Acne is a common medical condition that most typically occurs in teens and young adults. However, many adults suffer from it. In fact, over three-quarters of people aged 11 to 30 experience breakouts. Acne can take many forms including blackheads, whiteheads, painful cysts and tender pimples. In most cases, it appears on the face, neck, chest, back and shoulders, according to the American Academy of Dermatology (AAD). The pores in your skin connect to oil glands via canals called follicles. Oil travels within follicles to bring dead skin cells to the surface. Pimples can result from clogged follicles.  

What causes acne?

Overactive oil glands, blocked follicles and bacteria growth within hair follicles are the biggest culprits. A variety of factors can come into play, although hormonal changes often play a big role. Despite popular belief, chocolate, stress and greasy foods do not cause this skin disease. However, having a family history of acne might make you more likely to develop it yourself.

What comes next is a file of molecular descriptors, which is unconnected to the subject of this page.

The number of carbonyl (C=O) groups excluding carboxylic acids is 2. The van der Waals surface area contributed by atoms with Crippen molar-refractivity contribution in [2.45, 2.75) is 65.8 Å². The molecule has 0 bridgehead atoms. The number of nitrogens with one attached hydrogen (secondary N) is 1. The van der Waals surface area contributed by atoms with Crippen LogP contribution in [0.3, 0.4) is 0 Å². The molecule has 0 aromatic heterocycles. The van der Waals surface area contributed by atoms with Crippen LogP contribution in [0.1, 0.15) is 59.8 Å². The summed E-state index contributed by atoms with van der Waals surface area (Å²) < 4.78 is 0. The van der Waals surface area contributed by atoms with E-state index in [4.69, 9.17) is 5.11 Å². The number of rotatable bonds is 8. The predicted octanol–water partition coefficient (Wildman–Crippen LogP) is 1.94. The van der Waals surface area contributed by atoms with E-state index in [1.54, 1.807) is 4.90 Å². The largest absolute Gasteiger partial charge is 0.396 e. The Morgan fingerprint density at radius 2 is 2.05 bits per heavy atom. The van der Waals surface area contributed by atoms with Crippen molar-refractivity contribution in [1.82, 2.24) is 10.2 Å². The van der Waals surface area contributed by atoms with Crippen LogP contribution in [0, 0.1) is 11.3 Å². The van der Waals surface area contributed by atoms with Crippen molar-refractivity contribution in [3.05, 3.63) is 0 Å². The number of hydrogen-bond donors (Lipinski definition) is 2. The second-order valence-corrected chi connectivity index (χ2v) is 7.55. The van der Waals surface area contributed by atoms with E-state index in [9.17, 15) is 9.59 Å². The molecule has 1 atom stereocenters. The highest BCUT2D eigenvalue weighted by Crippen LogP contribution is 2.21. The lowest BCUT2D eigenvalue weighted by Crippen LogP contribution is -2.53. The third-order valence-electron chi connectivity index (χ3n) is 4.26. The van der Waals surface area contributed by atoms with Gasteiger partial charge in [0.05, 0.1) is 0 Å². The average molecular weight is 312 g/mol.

Treating Acne

Regardless of the cause, acne treatments aim to heal existing pimples and prevent future breakouts and scarring. Dermatologists recommend seeking treatment early on for best results. There are also certain factors that can make acne worse. This includes fluctuating hormones, pollution, high humidity and more. Picking at skin or popping pimples can also lead to scarring. In addition, using oil-free sunscreens and cosmetics are advised. People with the condition are advised to use gentle skin cleansers and abstain from direct sunlight. (Some acne medications can make you more susceptible to sunburn.) Scrubbing hard on the skin and frequent face washing can actually make it worse. The AAD reports that 40 to 50 million Americans battle acne. Statistics from 2004 reflected that the total cost associated with acne treatment landed at over $2 billion. Source: the National Institute of Arthritis and Musculoskeletal and Skin Diseases

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